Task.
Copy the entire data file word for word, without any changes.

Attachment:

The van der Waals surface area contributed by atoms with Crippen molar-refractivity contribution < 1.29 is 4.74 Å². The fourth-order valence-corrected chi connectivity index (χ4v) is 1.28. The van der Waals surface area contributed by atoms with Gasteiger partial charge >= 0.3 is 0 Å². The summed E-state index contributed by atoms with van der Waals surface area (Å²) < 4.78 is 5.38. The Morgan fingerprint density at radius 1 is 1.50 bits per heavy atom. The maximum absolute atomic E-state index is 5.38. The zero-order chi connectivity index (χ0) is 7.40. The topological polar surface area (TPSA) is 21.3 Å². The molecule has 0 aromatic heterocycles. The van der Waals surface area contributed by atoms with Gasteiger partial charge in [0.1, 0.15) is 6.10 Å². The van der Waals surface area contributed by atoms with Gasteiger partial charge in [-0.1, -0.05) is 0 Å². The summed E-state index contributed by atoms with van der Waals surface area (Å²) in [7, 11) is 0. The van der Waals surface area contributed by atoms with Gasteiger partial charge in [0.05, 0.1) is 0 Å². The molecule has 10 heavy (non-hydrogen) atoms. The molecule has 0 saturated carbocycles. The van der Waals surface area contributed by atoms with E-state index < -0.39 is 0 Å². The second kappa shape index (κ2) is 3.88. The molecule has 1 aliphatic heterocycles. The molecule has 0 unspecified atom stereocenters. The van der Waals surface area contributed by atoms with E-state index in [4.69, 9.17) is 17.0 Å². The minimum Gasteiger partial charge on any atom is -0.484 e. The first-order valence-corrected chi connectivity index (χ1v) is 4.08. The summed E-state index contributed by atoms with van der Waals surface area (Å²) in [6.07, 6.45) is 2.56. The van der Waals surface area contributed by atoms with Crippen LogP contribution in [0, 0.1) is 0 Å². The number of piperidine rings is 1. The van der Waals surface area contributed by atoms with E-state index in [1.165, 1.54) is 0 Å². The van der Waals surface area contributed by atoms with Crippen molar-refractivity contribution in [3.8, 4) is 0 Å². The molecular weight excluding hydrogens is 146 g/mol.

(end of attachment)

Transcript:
The van der Waals surface area contributed by atoms with Crippen molar-refractivity contribution < 1.29 is 4.74 Å². The fourth-order valence-corrected chi connectivity index (χ4v) is 1.28. The van der Waals surface area contributed by atoms with Gasteiger partial charge >= 0.3 is 0 Å². The summed E-state index contributed by atoms with van der Waals surface area (Å²) < 4.78 is 5.38. The Morgan fingerprint density at radius 1 is 1.50 bits per heavy atom. The maximum absolute atomic E-state index is 5.38. The zero-order chi connectivity index (χ0) is 7.40. The topological polar surface area (TPSA) is 21.3 Å². The molecule has 0 aromatic heterocycles. The van der Waals surface area contributed by atoms with Gasteiger partial charge in [0.1, 0.15) is 6.10 Å². The van der Waals surface area contributed by atoms with Gasteiger partial charge in [-0.1, -0.05) is 0 Å². The summed E-state index contributed by atoms with van der Waals surface area (Å²) in [7, 11) is 0. The van der Waals surface area contributed by atoms with Gasteiger partial charge in [0.05, 0.1) is 0 Å². The molecule has 10 heavy (non-hydrogen) atoms. The molecule has 0 saturated carbocycles. The van der Waals surface area contributed by atoms with E-state index < -0.39 is 0 Å². The second kappa shape index (κ2) is 3.88. The molecule has 1 aliphatic heterocycles. The molecule has 0 unspecified atom stereocenters. The van der Waals surface area contributed by atoms with E-state index in [4.69, 9.17) is 17.0 Å². The minimum Gasteiger partial charge on any atom is -0.484 e. The first-order valence-corrected chi connectivity index (χ1v) is 4.08. The summed E-state index contributed by atoms with van der Waals surface area (Å²) in [6.07, 6.45) is 2.56. The van der Waals surface area contributed by atoms with Crippen LogP contribution in [0, 0.1) is 0 Å². The number of piperidine rings is 1. The van der Waals surface area contributed by atoms with E-state index in [1.165, 1.54) is 0 Å². The van der Waals surface area contributed by atoms with Crippen molar-refractivity contribution in [3.8, 4) is 0 Å². The molecular weight excluding hydrogens is 146 g/mol.